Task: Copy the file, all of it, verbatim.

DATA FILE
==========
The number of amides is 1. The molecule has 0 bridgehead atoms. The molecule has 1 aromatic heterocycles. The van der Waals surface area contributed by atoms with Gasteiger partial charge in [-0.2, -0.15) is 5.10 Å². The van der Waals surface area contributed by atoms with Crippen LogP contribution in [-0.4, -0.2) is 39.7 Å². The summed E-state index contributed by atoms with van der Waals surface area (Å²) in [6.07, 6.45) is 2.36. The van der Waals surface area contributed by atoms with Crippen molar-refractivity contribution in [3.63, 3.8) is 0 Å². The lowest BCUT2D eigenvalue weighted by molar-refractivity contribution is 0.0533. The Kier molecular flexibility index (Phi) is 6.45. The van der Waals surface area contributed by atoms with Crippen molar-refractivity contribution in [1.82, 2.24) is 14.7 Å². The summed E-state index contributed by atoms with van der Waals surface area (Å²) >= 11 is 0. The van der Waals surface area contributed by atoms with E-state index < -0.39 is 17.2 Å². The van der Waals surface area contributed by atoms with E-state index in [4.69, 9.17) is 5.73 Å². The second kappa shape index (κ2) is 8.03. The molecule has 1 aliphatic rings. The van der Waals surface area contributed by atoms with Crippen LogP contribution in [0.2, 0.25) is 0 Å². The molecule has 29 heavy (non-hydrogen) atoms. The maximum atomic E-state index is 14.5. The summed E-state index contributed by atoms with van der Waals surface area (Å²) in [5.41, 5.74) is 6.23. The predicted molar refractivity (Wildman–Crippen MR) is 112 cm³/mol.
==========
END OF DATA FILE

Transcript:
The number of amides is 1. The molecule has 0 bridgehead atoms. The molecule has 1 aromatic heterocycles. The van der Waals surface area contributed by atoms with Gasteiger partial charge in [-0.2, -0.15) is 5.10 Å². The van der Waals surface area contributed by atoms with Crippen LogP contribution in [-0.4, -0.2) is 39.7 Å². The summed E-state index contributed by atoms with van der Waals surface area (Å²) in [6.07, 6.45) is 2.36. The van der Waals surface area contributed by atoms with Crippen molar-refractivity contribution in [3.63, 3.8) is 0 Å². The lowest BCUT2D eigenvalue weighted by molar-refractivity contribution is 0.0533. The Kier molecular flexibility index (Phi) is 6.45. The van der Waals surface area contributed by atoms with Crippen molar-refractivity contribution in [1.82, 2.24) is 14.7 Å². The summed E-state index contributed by atoms with van der Waals surface area (Å²) >= 11 is 0. The van der Waals surface area contributed by atoms with E-state index < -0.39 is 17.2 Å². The van der Waals surface area contributed by atoms with E-state index in [4.69, 9.17) is 5.73 Å². The second kappa shape index (κ2) is 8.03. The molecule has 1 aliphatic rings. The van der Waals surface area contributed by atoms with Crippen LogP contribution in [0.2, 0.25) is 0 Å². The molecule has 29 heavy (non-hydrogen) atoms. The maximum atomic E-state index is 14.5. The summed E-state index contributed by atoms with van der Waals surface area (Å²) in [5.41, 5.74) is 6.23. The predicted molar refractivity (Wildman–Crippen MR) is 112 cm³/mol.